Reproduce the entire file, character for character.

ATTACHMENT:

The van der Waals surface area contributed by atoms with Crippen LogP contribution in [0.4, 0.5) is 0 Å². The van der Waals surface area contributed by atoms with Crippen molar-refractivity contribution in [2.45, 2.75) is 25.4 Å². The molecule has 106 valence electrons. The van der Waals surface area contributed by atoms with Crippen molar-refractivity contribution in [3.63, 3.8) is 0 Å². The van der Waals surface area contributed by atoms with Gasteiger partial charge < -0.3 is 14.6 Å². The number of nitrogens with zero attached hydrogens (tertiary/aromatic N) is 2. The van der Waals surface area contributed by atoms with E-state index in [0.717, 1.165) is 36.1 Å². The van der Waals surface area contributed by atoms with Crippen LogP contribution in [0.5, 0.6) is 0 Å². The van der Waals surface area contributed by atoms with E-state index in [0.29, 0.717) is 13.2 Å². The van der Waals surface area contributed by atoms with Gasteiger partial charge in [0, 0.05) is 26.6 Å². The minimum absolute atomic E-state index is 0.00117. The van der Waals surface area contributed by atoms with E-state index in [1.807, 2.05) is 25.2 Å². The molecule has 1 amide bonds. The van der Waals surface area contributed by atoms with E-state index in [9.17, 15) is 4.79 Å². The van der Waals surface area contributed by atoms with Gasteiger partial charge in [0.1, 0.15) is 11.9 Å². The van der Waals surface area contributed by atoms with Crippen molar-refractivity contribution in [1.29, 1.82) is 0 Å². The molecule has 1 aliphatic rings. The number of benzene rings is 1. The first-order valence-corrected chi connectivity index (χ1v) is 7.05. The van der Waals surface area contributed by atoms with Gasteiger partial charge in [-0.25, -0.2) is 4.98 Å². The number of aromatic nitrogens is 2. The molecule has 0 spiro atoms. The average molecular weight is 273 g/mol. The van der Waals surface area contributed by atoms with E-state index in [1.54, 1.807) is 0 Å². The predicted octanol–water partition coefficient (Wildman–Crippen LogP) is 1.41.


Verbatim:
The van der Waals surface area contributed by atoms with Crippen LogP contribution in [0.4, 0.5) is 0 Å². The van der Waals surface area contributed by atoms with Crippen molar-refractivity contribution in [2.45, 2.75) is 25.4 Å². The molecule has 106 valence electrons. The van der Waals surface area contributed by atoms with Crippen molar-refractivity contribution in [3.63, 3.8) is 0 Å². The van der Waals surface area contributed by atoms with Gasteiger partial charge < -0.3 is 14.6 Å². The number of nitrogens with zero attached hydrogens (tertiary/aromatic N) is 2. The van der Waals surface area contributed by atoms with E-state index in [0.717, 1.165) is 36.1 Å². The van der Waals surface area contributed by atoms with Crippen LogP contribution in [0.5, 0.6) is 0 Å². The van der Waals surface area contributed by atoms with E-state index in [0.29, 0.717) is 13.2 Å². The van der Waals surface area contributed by atoms with Gasteiger partial charge in [0, 0.05) is 26.6 Å². The minimum absolute atomic E-state index is 0.00117. The van der Waals surface area contributed by atoms with E-state index in [1.807, 2.05) is 25.2 Å². The molecule has 1 amide bonds. The van der Waals surface area contributed by atoms with E-state index in [9.17, 15) is 4.79 Å². The van der Waals surface area contributed by atoms with Gasteiger partial charge in [0.1, 0.15) is 11.9 Å². The van der Waals surface area contributed by atoms with Crippen molar-refractivity contribution in [1.29, 1.82) is 0 Å². The molecule has 1 aliphatic rings. The number of benzene rings is 1. The first-order valence-corrected chi connectivity index (χ1v) is 7.05. The van der Waals surface area contributed by atoms with Gasteiger partial charge in [-0.25, -0.2) is 4.98 Å². The number of aromatic nitrogens is 2. The molecule has 0 spiro atoms. The average molecular weight is 273 g/mol. The van der Waals surface area contributed by atoms with E-state index in [1.54, 1.807) is 0 Å². The predicted octanol–water partition coefficient (Wildman–Crippen LogP) is 1.41.